Breakfast with Brucellosis

The following commentary does not necessarily reflect the views of AgWeb or Farm Journal. The opinions expressed below are the author's own.

I’ll have a glass of milk please, without the Brucella abortus if you don’t mind. Oh, and also leave out the tuberculosis, diphtheria, scarlet fever, salmonella, listeria, yersinia, campylobacter, Staphylococcus aureus and E. coli O157:H7.

By that, of course, I mean pasteurized milk – one of the most important innovations in the history of food safety. But that’s just me. Some consumers want their milk raw, or unpasteurized.

Generally, targeting agricultural products to address specific consumer-demand niches can provide opportunities for producers, as long as market prices support any associated increases in production costs. But in marketing raw milk, dairies can put themselves at significant risk.

That again became clear last week when the Centers for Disease Control and Prevention (CDC) and state health officials announced an investigation into potential exposures to Brucella abortus strain RB51 in 19 states, connected to consuming raw milk from Miller’s Biodiversity Farm in Quarryville, Pennsylvania. Milk samples from that farm tested positive for RB51, and animal-health officials have removed a cow that tested positive for RB51 from the milking herd.

Brucella RB51 is a live, weakened strain used in a vaccine to protect cows against a more severe form of Brucella infection. However, the CDC notes that sometimes cows vaccinated with RB51 vaccine can shed the bacteria in their milk, and people who drink raw milk from cows shedding RB51 can develop brucellosis. CDC also notes RB51 is resistant to rifampin, an antibiotic commonly used to prevent or treat brucellosis.

The National Institutes of Health (NIH) notes that unlike wild strains of B. abortus, RB51 does not stimulate an antibody response detectable by routine serological assays, requiring culture for confirmation.

To date, the CDC has confirmed one case of human RB51 infection brucellosis in New York, with an unknown number of people potentially by drinking the milk from this farm. As of January 22, 2019, investigators determined that people in 19 states bought or consumed raw milk from the implicated farm. The states are Alabama, California, Connecticut, Florida, Georgia, Iowa, Maryland, Massachusetts, Michigan, Minnesota, Mississippi, New Jersey, New York, North Carolina, Ohio, Pennsylvania, Rhode Island, South Carolina, and Virginia.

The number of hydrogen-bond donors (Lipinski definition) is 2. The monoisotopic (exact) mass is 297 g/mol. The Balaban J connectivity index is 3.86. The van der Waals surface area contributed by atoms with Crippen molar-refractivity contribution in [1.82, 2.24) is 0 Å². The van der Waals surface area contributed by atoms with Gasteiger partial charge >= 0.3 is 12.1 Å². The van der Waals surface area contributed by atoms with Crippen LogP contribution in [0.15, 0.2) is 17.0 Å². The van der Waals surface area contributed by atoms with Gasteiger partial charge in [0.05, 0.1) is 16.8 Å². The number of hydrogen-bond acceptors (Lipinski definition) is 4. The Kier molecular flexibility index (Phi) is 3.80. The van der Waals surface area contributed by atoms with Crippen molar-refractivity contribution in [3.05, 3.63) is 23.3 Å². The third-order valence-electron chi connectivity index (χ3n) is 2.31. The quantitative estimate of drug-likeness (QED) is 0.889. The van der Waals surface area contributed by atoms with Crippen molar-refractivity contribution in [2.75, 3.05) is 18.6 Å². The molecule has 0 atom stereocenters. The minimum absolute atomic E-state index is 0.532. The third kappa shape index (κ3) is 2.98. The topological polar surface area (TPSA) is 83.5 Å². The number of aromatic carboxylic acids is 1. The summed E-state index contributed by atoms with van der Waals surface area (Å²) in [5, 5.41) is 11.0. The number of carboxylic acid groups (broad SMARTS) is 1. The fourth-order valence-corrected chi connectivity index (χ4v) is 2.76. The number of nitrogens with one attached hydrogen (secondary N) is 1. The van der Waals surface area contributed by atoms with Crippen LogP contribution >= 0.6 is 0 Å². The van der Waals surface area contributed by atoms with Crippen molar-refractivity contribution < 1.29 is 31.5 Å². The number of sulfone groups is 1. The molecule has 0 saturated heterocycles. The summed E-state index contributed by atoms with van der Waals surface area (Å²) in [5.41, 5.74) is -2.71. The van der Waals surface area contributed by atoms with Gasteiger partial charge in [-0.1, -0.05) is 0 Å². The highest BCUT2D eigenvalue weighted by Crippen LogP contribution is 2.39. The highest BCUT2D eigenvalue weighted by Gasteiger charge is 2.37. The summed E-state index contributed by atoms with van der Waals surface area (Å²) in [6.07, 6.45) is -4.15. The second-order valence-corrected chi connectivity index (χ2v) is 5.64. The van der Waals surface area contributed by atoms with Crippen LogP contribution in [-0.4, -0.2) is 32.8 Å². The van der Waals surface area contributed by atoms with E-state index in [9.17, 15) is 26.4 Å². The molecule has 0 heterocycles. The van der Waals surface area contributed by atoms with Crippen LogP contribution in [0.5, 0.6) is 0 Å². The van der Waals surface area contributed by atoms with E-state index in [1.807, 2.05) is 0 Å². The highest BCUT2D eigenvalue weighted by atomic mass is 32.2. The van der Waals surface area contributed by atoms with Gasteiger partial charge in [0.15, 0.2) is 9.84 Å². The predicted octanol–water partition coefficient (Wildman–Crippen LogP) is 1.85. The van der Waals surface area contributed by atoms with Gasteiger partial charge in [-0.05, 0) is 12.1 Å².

The CDC alert says people who consumed raw milk or raw milk products from this dairy farm since January 2016 may have been exposed and should talk to their physician. Anyone consuming the suspect milk within the last six months have increased risk for brucellosis, should receive antibiotic treatment and should monitor for possible symptoms for six months. Anyone who last drank raw milk from this dairy more than six months ago and have experienced but not treated brucellosis symptoms should see their doctor immediately for testing.

This is not the first case of brucellosis in humans associated with B. abortus, RB51 in raw milk. Two cases occurred in 2017 in New Jersey and Texas, which authorities traced to raw milk from an online retailer and a Texas farm.

Veterinarians can help advise dairy clients on the risks of marketing raw milk and regulations specific to their states. While those risks probably cannot be eliminated, management practices regarding farm sanitation, biosecurity and animal health, including vaccination protocols, can influence risk levels positively or negatively.

Read more about the risks of consuming raw milk from the CDC.

For more on brucellosis and other zoonotic diseases, see these articles on BovineVetOnline:

Prevent Zoonotic Diseases on Your Dairy Farm

One stop shop for 'One Health' approach to zoonotic threats

Brucellosis Vaccination: Still a Good Idea?